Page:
Bob Lonsberry

Bob Lonsberry

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        I first saw Elvis Reyes in the light of his mother’s eyes.


               She was a warrior in the courtroom, a prosecutor of the monsters who beat women and raped children, a laughing, joyous woman who chased evil into its lair and broke its neck and came back with neither her faith nor her good cheer dimmed.


               And she loved her sons.


               And the one that struck me was the one she named Elvis. An audacious name that said a lot about her and set a high bar for him. He was playing pro ball back then. He pitched in 58 innings over two seasons, one in the Appalachian League and another in the Gulf Coast League, 6-foot 8-inches of hurling hellfire, a dream chased and an adventure had.


               That was almost 35 years ago.


               And in the years since, I’ve seen Elvis Reyes in the light of a great many people’s eyes. And heard him described in words of the heart. Because Elvis lived up to his name, he was the star in every setting, a man of joy, a brother to all whose talent was love.


               Elvis Reyes was a fireman with the city of Rochester. For 20 years he wore the uniform still worn by two of his brothers and two of his sons, and by hundreds of others bound by spirit if not by blood, the grand family of the Rochester Fire Department.


               And they all know him, and all seem to love him, because he loved them first. Like everyone whose path he crossed or whose burdens he bore. Elvis was a broad smile and a loud laugh and a helping hand, a man who wasn’t perfect but who was definitely good, who brought out the best in others by giving the best of himself.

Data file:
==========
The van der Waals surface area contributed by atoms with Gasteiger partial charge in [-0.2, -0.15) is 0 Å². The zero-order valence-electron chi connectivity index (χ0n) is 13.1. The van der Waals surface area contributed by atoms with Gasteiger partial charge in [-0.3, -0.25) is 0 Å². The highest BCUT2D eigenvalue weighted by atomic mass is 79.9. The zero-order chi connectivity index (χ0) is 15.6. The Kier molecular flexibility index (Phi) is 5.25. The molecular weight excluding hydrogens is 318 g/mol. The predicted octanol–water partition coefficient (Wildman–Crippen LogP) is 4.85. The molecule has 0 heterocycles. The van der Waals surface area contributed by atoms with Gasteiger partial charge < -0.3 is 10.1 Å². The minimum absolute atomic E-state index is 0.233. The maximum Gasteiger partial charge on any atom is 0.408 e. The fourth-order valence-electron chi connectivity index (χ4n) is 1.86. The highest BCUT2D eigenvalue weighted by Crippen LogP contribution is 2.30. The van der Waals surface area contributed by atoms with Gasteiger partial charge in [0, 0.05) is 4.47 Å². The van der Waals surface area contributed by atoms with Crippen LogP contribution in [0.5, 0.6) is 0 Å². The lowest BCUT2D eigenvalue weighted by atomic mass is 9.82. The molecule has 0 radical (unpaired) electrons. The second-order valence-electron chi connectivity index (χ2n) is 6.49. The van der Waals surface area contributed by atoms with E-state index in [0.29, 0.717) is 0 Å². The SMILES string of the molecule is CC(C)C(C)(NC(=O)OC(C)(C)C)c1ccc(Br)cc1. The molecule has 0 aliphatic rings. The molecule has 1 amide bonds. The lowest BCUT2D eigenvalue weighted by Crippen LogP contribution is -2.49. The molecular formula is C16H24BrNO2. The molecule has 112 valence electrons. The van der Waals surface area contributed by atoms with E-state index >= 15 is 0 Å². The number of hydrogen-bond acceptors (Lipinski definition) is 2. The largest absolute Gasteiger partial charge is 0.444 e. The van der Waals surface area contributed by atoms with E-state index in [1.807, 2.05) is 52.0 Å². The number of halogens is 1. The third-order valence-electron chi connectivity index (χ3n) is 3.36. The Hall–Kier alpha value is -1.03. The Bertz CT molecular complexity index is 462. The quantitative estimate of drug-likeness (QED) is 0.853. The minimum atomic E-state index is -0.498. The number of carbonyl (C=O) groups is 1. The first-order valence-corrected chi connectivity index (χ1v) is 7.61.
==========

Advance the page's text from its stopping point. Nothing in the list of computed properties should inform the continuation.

He saved lives with acts of courage and with words of compassion, chasing evil into its lair and breaking its neck, and lifting up the depressed and the discouraged. He fought fire and he built lives, and now he is gone, gone back to the God who, in partnership with his loving parents, gave him life.


               But his death, like his life, was an act of service and will be turned to good. In the coming together to honor his career and passing, his department has been bound anew in a communion of brothers and sisters, one uniform, one mission, one family, one commitment to the city and its people.


               God can’t be everywhere, so sometimes he sends firefighters in his place. And some of those firefighters wear the patch and ride the apparatus of the Rochester Fire Department, the heroes of the city, the friends of all, the blue-collar angels who bring courage, capability and compassion on every call. That’s who Elvis Reyes was, and that’s who they all are, and that’s what they were reminded of as they mingled before his casket in their dress-blue uniforms. Theirs is a holy calling and a sacred duty, for burly men and rugged women who can feel and fight and be counted on.


               Elvis was a mirror in which people saw the good in themselves.


               And today they will lay him away. The grandson of pioneers who came from Puerto Rico, the third of four generations of service to the people and principles of Rochester. Don Pedro Pedraza, Angela Reyes, Elvis Reyes, and the stories still to be written by his sons on the pages of their city’s history. He was a good man born of good people, mourned and celebrated by good people in a good town.


               But it is not enough to celebrate the great, we must emulate them. It isn’t enough to admire Elvis Reyes. If his legacy is to linger, we must borrow his best traits and make them our own, we should always strive to acquire the character we admire. It doesn’t matter how big your funeral is if people don’t take something home from it. And what we should all take home from the funeral of Elvis Reyes is the resolution to be better.


               To be happier, to be more joyous, to be more loving and of greater use, to give more of ourselves in the service of others.

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